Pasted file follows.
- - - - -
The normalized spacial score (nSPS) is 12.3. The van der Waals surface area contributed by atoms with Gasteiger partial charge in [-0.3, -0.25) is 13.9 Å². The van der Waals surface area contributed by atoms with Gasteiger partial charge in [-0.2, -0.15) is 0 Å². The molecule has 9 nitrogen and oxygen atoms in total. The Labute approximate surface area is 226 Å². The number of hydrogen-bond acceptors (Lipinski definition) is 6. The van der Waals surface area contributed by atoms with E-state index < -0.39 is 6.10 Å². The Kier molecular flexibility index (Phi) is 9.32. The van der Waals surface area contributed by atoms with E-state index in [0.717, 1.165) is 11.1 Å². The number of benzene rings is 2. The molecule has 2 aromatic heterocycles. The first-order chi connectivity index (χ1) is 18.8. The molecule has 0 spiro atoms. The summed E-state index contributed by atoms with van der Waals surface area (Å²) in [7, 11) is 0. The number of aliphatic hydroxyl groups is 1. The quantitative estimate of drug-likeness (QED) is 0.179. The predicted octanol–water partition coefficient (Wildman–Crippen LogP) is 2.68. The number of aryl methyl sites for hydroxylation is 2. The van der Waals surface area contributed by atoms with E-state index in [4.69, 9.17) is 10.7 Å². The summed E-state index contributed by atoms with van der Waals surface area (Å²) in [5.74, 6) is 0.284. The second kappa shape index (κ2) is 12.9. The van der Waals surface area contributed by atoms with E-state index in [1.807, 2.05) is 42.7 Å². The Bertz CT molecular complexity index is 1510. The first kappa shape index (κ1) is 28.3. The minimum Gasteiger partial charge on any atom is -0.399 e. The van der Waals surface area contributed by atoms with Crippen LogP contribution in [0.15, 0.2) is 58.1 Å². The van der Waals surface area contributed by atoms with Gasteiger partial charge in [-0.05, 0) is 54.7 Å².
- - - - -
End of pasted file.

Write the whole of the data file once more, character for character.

The normalized spacial score (nSPS) is 12.3. The van der Waals surface area contributed by atoms with Gasteiger partial charge in [-0.3, -0.25) is 13.9 Å². The van der Waals surface area contributed by atoms with Gasteiger partial charge in [-0.2, -0.15) is 0 Å². The molecule has 9 nitrogen and oxygen atoms in total. The Labute approximate surface area is 226 Å². The number of hydrogen-bond acceptors (Lipinski definition) is 6. The van der Waals surface area contributed by atoms with E-state index < -0.39 is 6.10 Å². The Kier molecular flexibility index (Phi) is 9.32. The van der Waals surface area contributed by atoms with E-state index in [0.717, 1.165) is 11.1 Å². The number of benzene rings is 2. The molecule has 2 aromatic heterocycles. The first-order chi connectivity index (χ1) is 18.8. The molecule has 0 spiro atoms. The summed E-state index contributed by atoms with van der Waals surface area (Å²) in [7, 11) is 0. The number of aliphatic hydroxyl groups is 1. The quantitative estimate of drug-likeness (QED) is 0.179. The predicted octanol–water partition coefficient (Wildman–Crippen LogP) is 2.68. The number of aryl methyl sites for hydroxylation is 2. The van der Waals surface area contributed by atoms with E-state index in [4.69, 9.17) is 10.7 Å². The summed E-state index contributed by atoms with van der Waals surface area (Å²) in [5.74, 6) is 0.284. The second kappa shape index (κ2) is 12.9. The van der Waals surface area contributed by atoms with E-state index in [1.807, 2.05) is 42.7 Å². The Bertz CT molecular complexity index is 1510. The first kappa shape index (κ1) is 28.3. The minimum Gasteiger partial charge on any atom is -0.399 e. The van der Waals surface area contributed by atoms with Crippen LogP contribution in [0.15, 0.2) is 58.1 Å². The van der Waals surface area contributed by atoms with Gasteiger partial charge in [-0.05, 0) is 54.7 Å².